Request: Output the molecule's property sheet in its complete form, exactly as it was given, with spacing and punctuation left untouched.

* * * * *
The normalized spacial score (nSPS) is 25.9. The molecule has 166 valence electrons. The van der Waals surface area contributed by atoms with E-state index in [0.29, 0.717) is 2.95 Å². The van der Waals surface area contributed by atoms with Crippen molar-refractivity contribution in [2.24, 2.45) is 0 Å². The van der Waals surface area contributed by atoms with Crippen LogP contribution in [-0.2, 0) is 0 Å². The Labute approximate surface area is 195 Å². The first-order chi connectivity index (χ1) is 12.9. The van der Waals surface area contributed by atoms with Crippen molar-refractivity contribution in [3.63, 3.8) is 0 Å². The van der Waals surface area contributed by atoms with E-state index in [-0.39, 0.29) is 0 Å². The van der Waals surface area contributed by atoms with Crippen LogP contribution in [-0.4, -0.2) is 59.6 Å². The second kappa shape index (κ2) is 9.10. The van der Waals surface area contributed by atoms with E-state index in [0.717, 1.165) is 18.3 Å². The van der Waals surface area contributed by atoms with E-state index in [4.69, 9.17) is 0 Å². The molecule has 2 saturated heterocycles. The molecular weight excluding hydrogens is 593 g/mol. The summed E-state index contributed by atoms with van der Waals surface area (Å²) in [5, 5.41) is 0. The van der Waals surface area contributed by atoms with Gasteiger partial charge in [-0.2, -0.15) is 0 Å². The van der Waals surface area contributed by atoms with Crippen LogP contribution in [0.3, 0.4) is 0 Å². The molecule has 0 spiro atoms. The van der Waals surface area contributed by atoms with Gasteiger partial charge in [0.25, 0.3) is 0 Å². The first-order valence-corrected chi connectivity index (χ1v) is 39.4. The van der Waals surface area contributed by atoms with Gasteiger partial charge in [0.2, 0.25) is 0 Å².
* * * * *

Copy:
The normalized spacial score (nSPS) is 25.9. The molecule has 166 valence electrons. The van der Waals surface area contributed by atoms with E-state index in [0.29, 0.717) is 2.95 Å². The van der Waals surface area contributed by atoms with Crippen molar-refractivity contribution in [2.24, 2.45) is 0 Å². The van der Waals surface area contributed by atoms with Crippen LogP contribution in [-0.2, 0) is 0 Å². The Labute approximate surface area is 195 Å². The first-order chi connectivity index (χ1) is 12.9. The van der Waals surface area contributed by atoms with Crippen molar-refractivity contribution in [3.63, 3.8) is 0 Å². The van der Waals surface area contributed by atoms with E-state index in [-0.39, 0.29) is 0 Å². The van der Waals surface area contributed by atoms with Crippen LogP contribution in [-0.4, -0.2) is 59.6 Å². The second kappa shape index (κ2) is 9.10. The van der Waals surface area contributed by atoms with E-state index in [0.717, 1.165) is 18.3 Å². The van der Waals surface area contributed by atoms with E-state index in [4.69, 9.17) is 0 Å². The molecule has 2 saturated heterocycles. The molecular weight excluding hydrogens is 593 g/mol. The summed E-state index contributed by atoms with van der Waals surface area (Å²) in [5, 5.41) is 0. The van der Waals surface area contributed by atoms with Gasteiger partial charge in [-0.2, -0.15) is 0 Å². The van der Waals surface area contributed by atoms with Crippen LogP contribution in [0.3, 0.4) is 0 Å². The molecule has 0 spiro atoms. The van der Waals surface area contributed by atoms with Gasteiger partial charge in [0.25, 0.3) is 0 Å². The first-order valence-corrected chi connectivity index (χ1v) is 39.4. The van der Waals surface area contributed by atoms with Gasteiger partial charge in [0.2, 0.25) is 0 Å².